The purpose of ITRC's Geospatial Analysis for Optimization at Environmental Sites (GRO-1) guidance document and this associated training is to explain, educate, and train state regulators and other practitioners in understanding and using geospatial analyses to evaluate optimization opportunities at environmental sites. With the ITRC GRO-1 web-based guidance document and this associated training class, project managers will be able to:
  • Evaluate available data and site needs to determine if geospatial analyses are appropriate for a given site
  • For a project and specific lifecycle stage, identify optimization questions where geospatial methods can contribute to better decision making
  • For a project and optimization question(s), select appropriate geospatial method(s) and software using the geospatial analysis work flow, tables and flow charts in the guidance document
  • With geospatial analyses results (note: some geospatial analyses may be performed by the project manager, but many geospatial analyses will be performed by technical experts), explain what the results mean and appropriately apply in decision making
  • Use the project managerís tool box, interactive flow charts for choosing geospatial methods and review checklist to use geospatial analyses confidently in decision making

Connecting the Science to Managing LNAPL Sites a 3 Part Series

Interstate Technology Regulatory Council Connecting the Science to Managing LNAPL Sites Ė 3-Part Series

The newly updated LNAPLs (Light Non-Aqueous Phase Liquids) 3-part training course series is based on the ITRC guidance: LNAPL Site Management: LCSM Evolution, Decision Process, and Remedial Technologies (LNAPL-3, 2018) and focuses on connecting the science to managing LNAPL sites and helping you:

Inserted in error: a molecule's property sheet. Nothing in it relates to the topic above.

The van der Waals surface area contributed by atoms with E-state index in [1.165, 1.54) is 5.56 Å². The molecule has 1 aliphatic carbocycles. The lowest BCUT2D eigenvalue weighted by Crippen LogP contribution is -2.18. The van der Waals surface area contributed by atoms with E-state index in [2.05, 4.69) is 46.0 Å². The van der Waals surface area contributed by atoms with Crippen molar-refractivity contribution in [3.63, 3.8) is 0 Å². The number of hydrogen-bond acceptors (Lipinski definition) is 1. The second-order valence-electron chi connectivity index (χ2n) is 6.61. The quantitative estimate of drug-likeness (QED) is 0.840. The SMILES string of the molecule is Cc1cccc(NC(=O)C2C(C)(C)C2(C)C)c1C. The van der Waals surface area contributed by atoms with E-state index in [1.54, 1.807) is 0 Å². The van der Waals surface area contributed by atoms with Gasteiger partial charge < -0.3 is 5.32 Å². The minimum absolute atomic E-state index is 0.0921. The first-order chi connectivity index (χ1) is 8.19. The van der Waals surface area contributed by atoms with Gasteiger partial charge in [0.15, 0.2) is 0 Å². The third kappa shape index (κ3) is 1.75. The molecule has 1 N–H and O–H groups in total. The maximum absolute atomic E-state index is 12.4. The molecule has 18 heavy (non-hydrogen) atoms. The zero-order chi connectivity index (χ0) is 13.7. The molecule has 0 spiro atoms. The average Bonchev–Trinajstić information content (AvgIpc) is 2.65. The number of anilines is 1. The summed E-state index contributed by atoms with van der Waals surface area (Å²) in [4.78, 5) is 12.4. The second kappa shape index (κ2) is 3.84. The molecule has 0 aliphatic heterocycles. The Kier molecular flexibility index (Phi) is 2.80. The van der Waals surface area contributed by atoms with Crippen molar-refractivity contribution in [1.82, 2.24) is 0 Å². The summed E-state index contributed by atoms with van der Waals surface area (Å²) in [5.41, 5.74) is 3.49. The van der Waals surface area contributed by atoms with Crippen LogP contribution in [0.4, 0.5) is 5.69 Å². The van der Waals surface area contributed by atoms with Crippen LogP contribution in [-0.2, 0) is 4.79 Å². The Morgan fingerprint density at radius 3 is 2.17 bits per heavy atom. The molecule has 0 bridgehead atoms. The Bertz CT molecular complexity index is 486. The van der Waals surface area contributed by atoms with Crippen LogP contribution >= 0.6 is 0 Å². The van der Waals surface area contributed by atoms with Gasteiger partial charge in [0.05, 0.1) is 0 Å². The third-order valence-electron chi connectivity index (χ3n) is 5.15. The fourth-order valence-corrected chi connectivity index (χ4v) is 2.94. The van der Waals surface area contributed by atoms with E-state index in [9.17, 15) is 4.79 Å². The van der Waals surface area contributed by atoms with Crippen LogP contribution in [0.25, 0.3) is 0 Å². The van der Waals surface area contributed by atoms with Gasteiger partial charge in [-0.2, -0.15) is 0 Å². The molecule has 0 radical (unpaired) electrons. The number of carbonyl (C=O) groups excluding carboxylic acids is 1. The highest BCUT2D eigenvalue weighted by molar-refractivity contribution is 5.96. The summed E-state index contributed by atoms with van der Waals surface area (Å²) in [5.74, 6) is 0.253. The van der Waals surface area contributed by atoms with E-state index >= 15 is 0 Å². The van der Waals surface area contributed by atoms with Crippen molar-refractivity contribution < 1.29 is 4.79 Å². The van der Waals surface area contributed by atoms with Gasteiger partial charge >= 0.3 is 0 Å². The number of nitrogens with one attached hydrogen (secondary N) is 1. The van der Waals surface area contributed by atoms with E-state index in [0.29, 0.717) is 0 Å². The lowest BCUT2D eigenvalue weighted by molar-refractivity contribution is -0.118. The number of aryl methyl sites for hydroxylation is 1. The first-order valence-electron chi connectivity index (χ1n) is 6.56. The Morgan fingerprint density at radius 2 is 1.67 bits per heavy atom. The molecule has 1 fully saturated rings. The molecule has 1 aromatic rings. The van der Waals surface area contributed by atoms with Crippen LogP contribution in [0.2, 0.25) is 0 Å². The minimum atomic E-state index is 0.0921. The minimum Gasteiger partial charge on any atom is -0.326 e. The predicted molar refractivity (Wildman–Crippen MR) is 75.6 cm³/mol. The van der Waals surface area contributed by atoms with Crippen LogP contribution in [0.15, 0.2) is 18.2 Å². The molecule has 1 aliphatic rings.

• Build upon your Understanding of LNAPL Behavior in the Subsurface (Part 1)
  • Develop your LNAPL Conceptual Site Model and LNAPL Remedial Goals (Part 2)
  • Select/Implement LNAPL Technologies (Part 3)
After this training series, the expectation is that you will have the skills and understanding to use ITRC science-based resources to improve decision making at your LNAPL sites. For regulators and other government agency staff, this improved understanding can hopefully be incorporated into your own LNAPL programs.

It is recommended that participants have a general understanding of hydrogeology and some familiarity with petroleum contaminated sites. The courses will build on your existing LNAPL knowledge and outline the framework for making LNAPL remediation and management decisions. It is expected that participants will attend this 3-part training series in sequence.

LNAPL Training Part 1: Understanding LNAPL Behavior in the Subsurface
Part 1 teaches how LNAPLs behave in the subsurface and examines what controls their behavior. Part 1:
  • Explains what LNAPL data can tell you about the LNAPL and site conditions
  • Covers how that information is applied to the development of an LNAPL conceptual site model (LCSM) (Part 2) and LNAPL technology selection (Part 3)
Relevant and practical examples are used to illustrate key concepts.

LNAPL Training Part 2: LNAPL Conceptual Site Models and the LNAPL Decision Process
Part 2 teaches participants how to develop an LNAPL conceptual site model (LCSM) and the overall framework for making LNAPL remediation and management decisions. Part 2:
  • Discusses key LNAPL and site data
  • Explains when and why those data may be important
  • Covers how to effectively organize the data into an LCSM
Part 2 also discusses how to address LNAPL concerns by selecting appropriate goals and objectives, choosing applicable technologies, and assigning remedial performance metrics and endpoints.

LNAPL Training Part 3: Using LNAPL Science, the LCSM, and LNAPL Goals to Select an LNAPL Remedial Technology
Part 3 of the training teaches the importance of informed remedial technology selection and appropriate technology application. Part 3:
  • Discusses remedial technology groups
  • Introduces specific and new remedial technologies
  • Reviews the technology selection process, how technologies can be combined to accelerate cleanup, and how the LCSM informs selection
A case study and examples demonstrate the use of these tools for remedial technology selection, implementation, and demonstration of successful remediation.
Training participants are encouraged to view the associated ITRC guidance, LNAPL Site Management: LCSM Evolution, Decision Process, and Remedial Technologies (LNAPL-3, 2018), prior to attending the class.